‘Last Seen’ leaves a lasting impression

Trista Pinick

This past weekend audiences attended a play at Georgia Neese Gray Theatre in which the main character is invisible. “Last Seen,” written by Penny Weiner and directed by Sharon Sullivan, debuted at the Washburn Theatre Friday, Nov. 11. The play centers on a middle-aged woman, Isabel (Marianne Kearns), who believes she is becoming invisible to her friends, her psychiatrist and her spouse.

After the play was finished, the director, cast and playwright lined up on stage to answer questions from the audience.

“I never know what it’s going to look like. This didn’t look anything like I imagined. I had a million different visions in my head. I was very pleased and surprised with the production,” Weiner said during the discussion.

The production itself was extremely interesting and abstract. Tony Naylor, in charge of the set, lights and costume design, created an appropriate atmosphere with wonderful lighting, especially during transitions from one scene to another and a sparse set that aided the overall psychological feel of “Last Seen.”

“I wanted a kind of fluidity [in the play] so that each person in the audience could decide [where the scenes took place] and so we kept everything in the set minimalistic,” said Sullivan.

The minimalism on stage made it easy for the audience not to become distracted and focus on the subject matter within the script.

“It was very strange and a little obscure, but it did have good taste and meaningful undertones,” said Christina Pekrul, an undecided freshman. “I really liked the simplicity of the set.”

Pekrul said that the thing that made the play memorable for her was its intensity.

The actors were very involved in helping develop passion within the piece and the characters.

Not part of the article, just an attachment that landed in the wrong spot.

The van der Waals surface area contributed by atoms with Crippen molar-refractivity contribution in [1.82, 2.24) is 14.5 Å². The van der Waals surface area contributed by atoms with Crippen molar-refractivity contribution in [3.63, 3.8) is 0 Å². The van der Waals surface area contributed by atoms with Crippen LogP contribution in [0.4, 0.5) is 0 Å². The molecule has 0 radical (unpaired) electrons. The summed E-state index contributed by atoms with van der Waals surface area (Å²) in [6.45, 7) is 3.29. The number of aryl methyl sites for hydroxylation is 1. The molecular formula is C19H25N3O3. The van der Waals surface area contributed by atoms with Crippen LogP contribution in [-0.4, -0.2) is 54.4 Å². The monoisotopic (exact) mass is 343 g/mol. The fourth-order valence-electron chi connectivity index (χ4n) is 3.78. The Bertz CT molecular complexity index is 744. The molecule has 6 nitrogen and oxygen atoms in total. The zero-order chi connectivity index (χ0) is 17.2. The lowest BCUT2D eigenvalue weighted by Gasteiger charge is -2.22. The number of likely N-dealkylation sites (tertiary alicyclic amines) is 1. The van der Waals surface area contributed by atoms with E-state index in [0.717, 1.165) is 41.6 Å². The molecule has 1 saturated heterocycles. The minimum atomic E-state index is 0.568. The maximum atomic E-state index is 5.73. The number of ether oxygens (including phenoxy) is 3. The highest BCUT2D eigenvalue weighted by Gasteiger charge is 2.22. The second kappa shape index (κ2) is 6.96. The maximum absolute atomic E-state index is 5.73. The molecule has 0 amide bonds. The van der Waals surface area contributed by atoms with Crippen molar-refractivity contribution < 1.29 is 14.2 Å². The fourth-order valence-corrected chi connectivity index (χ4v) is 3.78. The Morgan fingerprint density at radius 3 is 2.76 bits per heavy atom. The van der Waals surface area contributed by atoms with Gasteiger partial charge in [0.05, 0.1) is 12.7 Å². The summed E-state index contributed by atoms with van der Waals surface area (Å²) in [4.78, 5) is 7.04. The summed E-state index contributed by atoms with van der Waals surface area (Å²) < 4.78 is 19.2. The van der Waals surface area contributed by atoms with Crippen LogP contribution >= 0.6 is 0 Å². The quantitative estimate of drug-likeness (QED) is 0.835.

“We start with the psychological aspect of the character,” said Sullivan.

Then the actors were encouraged to incorporate their ideas and interpretations into the production.

“I told them to experiment, have fun, take risks and they were like, ‘Okay, where do I walk now?’ It took them about a week before they believed me,” said Sullivan.

“Last Seen” is really a play that allows for contemplation and interpretation from all parties involved including cast and audience as well as the director and writer.

“There’s a commonality of feeling with every woman in the play, I think,” said Kearns.

Kearns went on to talk about the fear and feeling of invisibility that pervades the entire piece.

“It’s like a friend of mine was telling me. She said that she hates going into bars now because no one tries to pick her up,” said Kearns. “One of the great things about getting a role about a woman your age is…I could relate a great deal to her fears and anxieties and people ignoring her. I appreciate how she felt.”

Although the play is deeply moving and enjoyable, there are parts that can be confusing when a person first views or reads “Last Seen.”

“To be honest, the first time I read it I was confused,” said Marcus Miller, who played Mr. Burgess. “But then it made sense and that’s what’s so great about this play. It’s not one of those things that you can watch and know what’s going to happen.”

“Last Seen” will be at the Georgia Neese Gray Theatre at 8 p.m. Nov. 18 and 19, and 2 p.m. Nov. 20. Students who bring their iCards get in free.